It is not green. It chops up birds. It destroys landscapes.
David Bellamy, Environmentalist Professor
Windfarms kill wildlife
The excuse given by windfarm developers for killing bats and birds is that climate change will kill more of them than turbines will, but as Dr Etherington has said "it is now clear that the reduction in global carbon from installing wind turbines is infinitesimal, about o.ooo4%. It is certain that there is absolutely no chance that this insignificant carbon reduction will influence global climate."
Yet this global warming excuse for killing wildlife is still played out by windfarm developers in planning meetings throughout the UK.
Back to Dr Etherington
"the installation of these landscape-destroying follies continues to march ahead pointlessly simply because the government has promised the EU that it will reach a target and the green lobby are happy that we are making a futile gesture. Meeting a pointless target and making a meaningless gesture is nowhere near a good enough justification for the destruction of our most precious and unique British landscape."
The wrong location
As for the birds and bats, well simple common sense says that three 40 metre blades whirling around in the countryside will kill wildlife, especially when you have bridged the gap between Stokepark Wood and Salcey Forest with 15 sets of these 40 metre blades.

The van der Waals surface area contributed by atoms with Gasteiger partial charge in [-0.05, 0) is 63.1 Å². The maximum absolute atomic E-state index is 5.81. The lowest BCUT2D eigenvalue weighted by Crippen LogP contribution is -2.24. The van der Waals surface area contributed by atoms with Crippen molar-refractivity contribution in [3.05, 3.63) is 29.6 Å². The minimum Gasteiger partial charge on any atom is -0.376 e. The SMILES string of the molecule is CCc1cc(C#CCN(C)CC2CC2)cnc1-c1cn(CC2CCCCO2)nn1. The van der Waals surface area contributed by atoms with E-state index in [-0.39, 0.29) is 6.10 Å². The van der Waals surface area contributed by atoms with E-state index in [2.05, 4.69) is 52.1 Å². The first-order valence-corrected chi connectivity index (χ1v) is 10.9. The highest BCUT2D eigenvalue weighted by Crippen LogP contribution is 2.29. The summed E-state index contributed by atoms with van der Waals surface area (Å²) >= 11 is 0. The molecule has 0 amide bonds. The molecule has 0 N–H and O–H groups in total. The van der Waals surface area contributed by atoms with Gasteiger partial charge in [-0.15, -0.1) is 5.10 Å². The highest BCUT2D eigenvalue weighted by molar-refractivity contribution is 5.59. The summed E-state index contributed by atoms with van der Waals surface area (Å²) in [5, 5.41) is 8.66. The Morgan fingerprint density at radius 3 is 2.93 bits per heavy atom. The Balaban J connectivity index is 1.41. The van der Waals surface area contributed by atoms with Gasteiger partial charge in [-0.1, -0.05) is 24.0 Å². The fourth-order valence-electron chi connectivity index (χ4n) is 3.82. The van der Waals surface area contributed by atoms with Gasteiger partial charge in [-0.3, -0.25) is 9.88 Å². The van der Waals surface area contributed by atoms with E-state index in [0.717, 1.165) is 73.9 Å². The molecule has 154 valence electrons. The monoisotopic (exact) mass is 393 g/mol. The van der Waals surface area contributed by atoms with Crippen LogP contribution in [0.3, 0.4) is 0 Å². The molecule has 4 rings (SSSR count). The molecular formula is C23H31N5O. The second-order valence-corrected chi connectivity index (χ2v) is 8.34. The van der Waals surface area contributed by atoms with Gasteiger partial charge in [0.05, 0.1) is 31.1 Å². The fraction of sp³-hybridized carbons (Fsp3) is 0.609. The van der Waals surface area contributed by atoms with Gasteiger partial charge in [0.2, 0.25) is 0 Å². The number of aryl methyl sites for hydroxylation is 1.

even the RSPB takes money from wind farms to shut it up about their eagle killing
Mat Ridley, The Spectator ... full Spectator article here
Below is a photograph of a bat that has been killed by a turbine and a video of a bird being struck by one. There is also a link to the New Scientist web site that shows a video of bats being struck by turbine blades. These are distressing images so please don't scroll down if you could be upset by them.
To propose a windfarm between two woodland areas is
just plain wrong
Wind turbines kill bats
Clicking on the link below will open a new window and you may have to wait for a short advert to play before seeing the bat video footage.
Video on New Scientist web site